Albert Jay Nock:
The Superfluous Man

Jack Schwartzman

[Reprinted from Fragments, October-December 1964]

Author's Note: One of the great influences in the life and writings of Frank Chodorov was Albert Jay Nock [1870-1945]. It is for that reason that the following article, which once appeared in FAITH AND FREEDOM, is especially abridged and revised for this issue of FRAGMENTS. All quoted paragraphs are taken from three of Nock's books: On Doing the Right Thing, and Other Essays; Our Enemy, the State; and Memoirs of a Superfluous Man.

"In every civilization ... there are always certain alien spirits who keep a disinterested regard for the plain intelligible law of things irrespective of any practical end." Albert Jay Nock

You are gone these twenty years, Mr. Nock, yet to a fragmentary number, whom you once called the "remnant," your work -- they say -- will live forever. This is very perplexing to us a collectivist delegation that has come all the way to this Place to interview you. Why do you smile? You are indeed a puzzling relic of a breed that used to be known as individualists. What were you individualists like? Is it true that you did not believe in democracy?

"I could see how 'democracy' might do very well in a society of saints and sages. ... Socrates could not have got votes enough of the Athenian mass-men to be worth counting. ...As against Jesus, the historic choice of the mass-man goes regularly to some Barabbas. … Above all things the mass-mind is most bitterly resentful of superiority. It will not tolerate the thought of an elite. ...Under this system ... the test of the great mind is its power of agreement with the opinions of small minds. ...An equalitarian and democratic regime must by consequence assume ... that everybody is educable."

Do you not believe in compulsory education?

"I have never been able to find any one who would tell me what the net social value of a compulsory universal literacy actually comes to. ...It enables scoundrels to beset, dishevel, and debauch much intelligence as is in the power of the vast majority to exercise."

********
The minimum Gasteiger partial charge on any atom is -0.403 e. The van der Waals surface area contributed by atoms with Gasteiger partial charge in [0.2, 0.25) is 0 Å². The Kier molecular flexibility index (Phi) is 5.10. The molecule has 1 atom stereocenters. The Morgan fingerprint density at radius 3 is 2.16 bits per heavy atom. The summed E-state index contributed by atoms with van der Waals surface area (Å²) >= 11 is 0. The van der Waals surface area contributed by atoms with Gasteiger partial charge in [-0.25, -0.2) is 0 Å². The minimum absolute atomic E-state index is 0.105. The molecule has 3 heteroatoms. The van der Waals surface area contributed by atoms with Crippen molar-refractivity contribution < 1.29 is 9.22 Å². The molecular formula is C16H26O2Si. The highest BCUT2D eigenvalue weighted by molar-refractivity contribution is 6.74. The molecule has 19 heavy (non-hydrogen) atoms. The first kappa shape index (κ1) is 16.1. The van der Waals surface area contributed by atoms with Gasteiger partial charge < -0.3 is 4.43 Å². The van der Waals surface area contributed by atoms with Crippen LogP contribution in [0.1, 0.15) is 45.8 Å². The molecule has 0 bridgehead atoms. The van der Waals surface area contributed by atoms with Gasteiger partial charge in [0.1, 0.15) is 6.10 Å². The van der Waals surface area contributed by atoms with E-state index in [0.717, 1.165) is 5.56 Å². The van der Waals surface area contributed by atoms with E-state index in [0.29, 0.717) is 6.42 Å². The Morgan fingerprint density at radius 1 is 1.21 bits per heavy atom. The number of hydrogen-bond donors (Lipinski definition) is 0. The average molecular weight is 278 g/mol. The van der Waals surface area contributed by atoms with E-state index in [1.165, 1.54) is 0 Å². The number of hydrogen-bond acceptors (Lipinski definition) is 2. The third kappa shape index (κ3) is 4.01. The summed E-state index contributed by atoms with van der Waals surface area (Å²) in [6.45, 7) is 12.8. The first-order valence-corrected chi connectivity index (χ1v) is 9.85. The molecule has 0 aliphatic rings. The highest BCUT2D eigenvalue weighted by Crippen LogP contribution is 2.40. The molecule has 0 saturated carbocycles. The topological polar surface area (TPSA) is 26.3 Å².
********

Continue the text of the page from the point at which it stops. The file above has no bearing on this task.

You are odd indeed. Don't you have any regard for society?

"There is no such thing as society. ...I have never been able to see 'society' otherwise than as a concourse of very various individuals. ...When the great general movement toward collectivism set in, ... 'society,' rather than the individual, became the criterion of hedonists. ...Comte invented the term altruism as an antonym for egoism. ...This hybrid or rather this degenerate form of hedonism served powerfully to invest collectivism's principles with a specious moral sanction, and collectivists ... made the most of it."

If people were truly opposed to collectivism, why is it that it is flourishing all over the Earth?

"Considering mankind's indifference to freedom, ... collectivism is the political mode best suited to their disposition. ...Under its regime, the citizen ... is relieved of the burden of initiative and is divested of all responsibility, save for doing as he is told."

Will you not agree that the collectivist plan calls for the abolition of war and poverty in the future?

"What we and our more nearly immediate descendants shall see is a steady progress in collectivism running off into a military despotism of a severe type. Closed centralization; a steadily growing bureaucracy; state power and faith in state power increasing; social power and faith in social power diminishing; the state absorbing a continually larger proportion of the national income; production languishing, the state in consequence taking over one 'essential industry' after another, managing them with ever-increasing corruption, inefficiency and prodigality, and finally resorting to a system of forced labor."

Will you not admit that only collective power can do away with iniquity and misery? (But you are smiling again!)